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Thursday, February 25, 2021

Qatar hotel options to multiply in 2015 amid rising visitor numbers

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Some 20 news hotels and hotel apartments are slated to open in Qatar this year, dramatically increasing the number of accommodation options in the country’s rapidly growing tourism sector, local officials say.

Rendering does not take into account neighboring Zig Zag Towers.
Rendering of the Mondrian Doha.

While no specific properties were mentioned, new hotels slated to open in Qatar this year include a Westin on Salwa Road as well as the Mondrian Doha in West Bay Lagoon. Meanwhile, the 317-room Melia Doha officially announced the opening of its property inside the Bin Samikh Tower in West Bay last week.

The Qatar Tourism Authority (QTA) says the new facilities will collectively add 4,000 new guest rooms to the country’s existing stock of nearly 16,000 rooms.

That’s an expected spike of roughly 25 percent, or more than three times the rate at which visitor numbers are increasing.

It’s also a fraction of the approximately 80 new hotels and hotel apartments expected to open in the next five years as the country expands its hospitality offerings in advance of the surge of visitors expected during the 2022 World Cup.

While some experts have predicted a glut of unfilled hotel rooms immediately before and after the football tournament, others are forecasting that the hospitality industry will remain healthy in the short term.

Colliers International, a commercial real estate services firm, recently predicted that local hotel operators would recording single-digit percentage increases in revenue per room in 2015, with occupancy rates for Doha hotels hovering between 71 and 84 percent in 2015.

That would be an improvement on the sector’s performance in 2014, when occupancy rates averaged 71 percent, up from 61 percent a year earlier, according to QTA.

Visitors up 8.2%

airportchristmasteddyHelping to fill those hotel rooms is a surge in the number of visitors from Asia. QTA statistics show a 20-percent increase in tourists from that region to 782,904 visitors.

That’s the second-largest geographic segment, behind Qatar’s neighboring Gulf countries. Visitors from elsewhere in the GCC increased 3 percent in 2014 to 1.12 million.

Overall visitors were up 8.2 percent to 2.83 million. That’s nearly double the number of tourists Qatar received in 2009, according to revised figures published by QTA that added more categories of visa holders to its visitor counts.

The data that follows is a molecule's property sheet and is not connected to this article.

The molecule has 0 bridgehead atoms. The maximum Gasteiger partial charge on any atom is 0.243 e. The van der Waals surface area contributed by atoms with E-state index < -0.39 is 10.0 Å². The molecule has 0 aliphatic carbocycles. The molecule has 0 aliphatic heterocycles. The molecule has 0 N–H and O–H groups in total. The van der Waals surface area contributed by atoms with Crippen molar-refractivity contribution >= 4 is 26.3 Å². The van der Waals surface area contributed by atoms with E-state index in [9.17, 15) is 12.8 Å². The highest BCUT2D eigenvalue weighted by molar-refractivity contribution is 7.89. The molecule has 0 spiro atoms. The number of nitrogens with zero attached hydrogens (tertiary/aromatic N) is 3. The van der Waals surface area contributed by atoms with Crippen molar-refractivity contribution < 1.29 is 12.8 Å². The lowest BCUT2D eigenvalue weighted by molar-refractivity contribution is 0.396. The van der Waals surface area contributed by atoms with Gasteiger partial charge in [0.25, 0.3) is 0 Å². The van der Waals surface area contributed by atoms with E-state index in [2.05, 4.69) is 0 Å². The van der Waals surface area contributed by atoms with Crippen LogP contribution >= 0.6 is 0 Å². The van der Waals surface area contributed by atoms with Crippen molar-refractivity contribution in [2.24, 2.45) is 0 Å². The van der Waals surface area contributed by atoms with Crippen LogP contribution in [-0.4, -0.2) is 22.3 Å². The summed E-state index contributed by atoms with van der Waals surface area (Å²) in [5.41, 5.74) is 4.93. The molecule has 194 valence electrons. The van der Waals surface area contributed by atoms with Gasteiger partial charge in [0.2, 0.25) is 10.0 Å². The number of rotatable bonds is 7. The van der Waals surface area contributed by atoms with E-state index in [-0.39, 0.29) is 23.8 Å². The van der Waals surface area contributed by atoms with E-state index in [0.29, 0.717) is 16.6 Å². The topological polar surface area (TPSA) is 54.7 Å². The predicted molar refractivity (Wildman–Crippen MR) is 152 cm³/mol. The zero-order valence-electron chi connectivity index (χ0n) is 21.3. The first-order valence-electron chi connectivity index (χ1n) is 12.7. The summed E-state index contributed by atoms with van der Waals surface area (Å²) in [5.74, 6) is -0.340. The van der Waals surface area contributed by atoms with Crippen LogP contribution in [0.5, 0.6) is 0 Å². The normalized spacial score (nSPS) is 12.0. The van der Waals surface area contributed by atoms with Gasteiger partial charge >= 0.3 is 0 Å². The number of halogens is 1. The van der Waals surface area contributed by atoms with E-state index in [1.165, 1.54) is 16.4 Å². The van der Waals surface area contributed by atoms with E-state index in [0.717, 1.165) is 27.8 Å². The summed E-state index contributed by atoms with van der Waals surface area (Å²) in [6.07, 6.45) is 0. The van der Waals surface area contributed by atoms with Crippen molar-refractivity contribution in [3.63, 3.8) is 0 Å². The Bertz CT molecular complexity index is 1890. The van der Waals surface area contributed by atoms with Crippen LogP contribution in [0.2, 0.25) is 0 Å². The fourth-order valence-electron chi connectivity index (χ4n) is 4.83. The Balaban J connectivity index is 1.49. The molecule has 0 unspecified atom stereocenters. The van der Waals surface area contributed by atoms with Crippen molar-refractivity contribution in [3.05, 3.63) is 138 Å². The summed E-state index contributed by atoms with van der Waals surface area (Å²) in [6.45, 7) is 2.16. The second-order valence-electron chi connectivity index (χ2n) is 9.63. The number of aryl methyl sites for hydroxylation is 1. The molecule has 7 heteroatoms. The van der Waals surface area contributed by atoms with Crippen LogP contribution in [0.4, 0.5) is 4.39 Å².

QTA launched an ambitious tourism strategy last year that included a goal of attracting between 6.7 million and 7.4 million tourists annually by 2030 by making Qatar a more attractive destination.

Katara - Grant Matthews-FlickrIt call for focusing promotional and funding efforts on tourism products and services on several key areas including sports, education, authentic Qatari and Arab cultural experiences as well as the country’s “sun and beach” assets, among others.

In doing so, local authorities appear to be carving out a niche in the region that avoids competing head-to-head with other destinations such as Dubai, Bahrain and Oman.

In a recent interview with travel news and marketing platform Skift, QTA chairperson Issa bin Mohammed Al Mohannadi said Qatar’s local culture is one of its top tourism assets:

“Qatar is not about building high-rise buildings or competing with a focus on adventure tourism. Rather, we are providing a very authentic type of tourism. The museums, Souq Waqif, Katara, our castles, our heritages, the sand dunes and nature – they all give authentic experience to our visitors. It’s not about building a modern building or focusing on an urban development as an attraction, but rather to really offer an authentic experience to our visitors.

We believe that with Qatar being a small country that visitors can interact with the locals. This is very important factor for us, because we believe that we have a very hospitable population.”

According to recently released data by the United Nations’ World Tourism Organization, Qatar’s 2.61 million tourists in 2013 ranked in the middle of the GCC in terms of attracting tourists, behind Saudi Arabia (13.38 million) – which is home to many important religious sites – and Dubai (9.99 million), but ahead of Oman (1.55 million), Bahrain (1.07 million) and Kuwait (307,000).

Crunching other data in the same UN stats, it appears Qatar leads the way in encouraging its tourists to open their wallets while visiting.

The average spend per visitor to Qatar was US$1,324 – the highest among GCC countries.

Thoughts?

68 COMMENTS

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Bornrich
Bornrich
6 years ago

2.83 million against Dubai’s 11.95 million for last year. Will Qatar ever become the Middle East’s destination of choice? Do we actually want it to be? Will growth stall during the Dubai EXPO 2020? Thoughts?

Anonymouse
Anonymouse
6 years ago
Reply to  Bornrich

No, no, yes

Observant One
Observant One
6 years ago
Reply to  Bornrich

And a big part of Dubais 12 million was western expats doing sanity weekends to Dubai from Qatar! A weekend in Dubai with it’s more civilised ways does wonders for doha depression…

Guest